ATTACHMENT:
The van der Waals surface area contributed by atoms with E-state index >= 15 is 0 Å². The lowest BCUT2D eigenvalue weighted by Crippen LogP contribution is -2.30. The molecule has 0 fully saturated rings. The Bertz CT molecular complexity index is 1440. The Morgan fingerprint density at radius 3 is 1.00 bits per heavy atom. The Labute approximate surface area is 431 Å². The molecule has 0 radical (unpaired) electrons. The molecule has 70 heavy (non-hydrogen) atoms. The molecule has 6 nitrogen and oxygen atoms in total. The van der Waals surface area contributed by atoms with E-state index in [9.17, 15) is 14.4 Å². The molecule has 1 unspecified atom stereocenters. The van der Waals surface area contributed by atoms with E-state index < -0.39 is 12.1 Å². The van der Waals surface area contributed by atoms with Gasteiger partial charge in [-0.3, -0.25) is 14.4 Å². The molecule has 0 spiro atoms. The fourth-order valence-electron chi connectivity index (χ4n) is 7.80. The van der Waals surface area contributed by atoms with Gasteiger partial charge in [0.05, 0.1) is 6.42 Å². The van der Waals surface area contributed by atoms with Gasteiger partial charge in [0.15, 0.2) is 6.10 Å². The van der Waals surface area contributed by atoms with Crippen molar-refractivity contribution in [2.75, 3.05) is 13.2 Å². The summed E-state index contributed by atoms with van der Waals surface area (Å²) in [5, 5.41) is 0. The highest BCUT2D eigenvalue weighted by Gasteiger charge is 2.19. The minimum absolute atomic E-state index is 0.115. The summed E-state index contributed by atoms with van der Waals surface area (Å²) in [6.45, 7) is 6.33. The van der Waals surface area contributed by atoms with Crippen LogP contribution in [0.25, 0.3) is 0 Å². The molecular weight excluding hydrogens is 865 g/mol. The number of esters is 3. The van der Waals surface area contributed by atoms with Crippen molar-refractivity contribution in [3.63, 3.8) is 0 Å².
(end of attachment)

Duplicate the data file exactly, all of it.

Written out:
The van der Waals surface area contributed by atoms with E-state index >= 15 is 0 Å². The lowest BCUT2D eigenvalue weighted by Crippen LogP contribution is -2.30. The molecule has 0 fully saturated rings. The Bertz CT molecular complexity index is 1440. The Morgan fingerprint density at radius 3 is 1.00 bits per heavy atom. The Labute approximate surface area is 431 Å². The molecule has 0 radical (unpaired) electrons. The molecule has 70 heavy (non-hydrogen) atoms. The molecule has 6 nitrogen and oxygen atoms in total. The van der Waals surface area contributed by atoms with E-state index in [9.17, 15) is 14.4 Å². The molecule has 1 unspecified atom stereocenters. The van der Waals surface area contributed by atoms with E-state index < -0.39 is 12.1 Å². The van der Waals surface area contributed by atoms with Gasteiger partial charge in [-0.3, -0.25) is 14.4 Å². The molecule has 0 spiro atoms. The fourth-order valence-electron chi connectivity index (χ4n) is 7.80. The van der Waals surface area contributed by atoms with Gasteiger partial charge in [0.05, 0.1) is 6.42 Å². The van der Waals surface area contributed by atoms with Gasteiger partial charge in [0.15, 0.2) is 6.10 Å². The van der Waals surface area contributed by atoms with Crippen molar-refractivity contribution in [2.75, 3.05) is 13.2 Å². The summed E-state index contributed by atoms with van der Waals surface area (Å²) in [5, 5.41) is 0. The highest BCUT2D eigenvalue weighted by Gasteiger charge is 2.19. The minimum absolute atomic E-state index is 0.115. The summed E-state index contributed by atoms with van der Waals surface area (Å²) in [6.45, 7) is 6.33. The van der Waals surface area contributed by atoms with Crippen LogP contribution in [0.25, 0.3) is 0 Å². The molecular weight excluding hydrogens is 865 g/mol. The number of esters is 3. The van der Waals surface area contributed by atoms with Crippen molar-refractivity contribution in [3.63, 3.8) is 0 Å².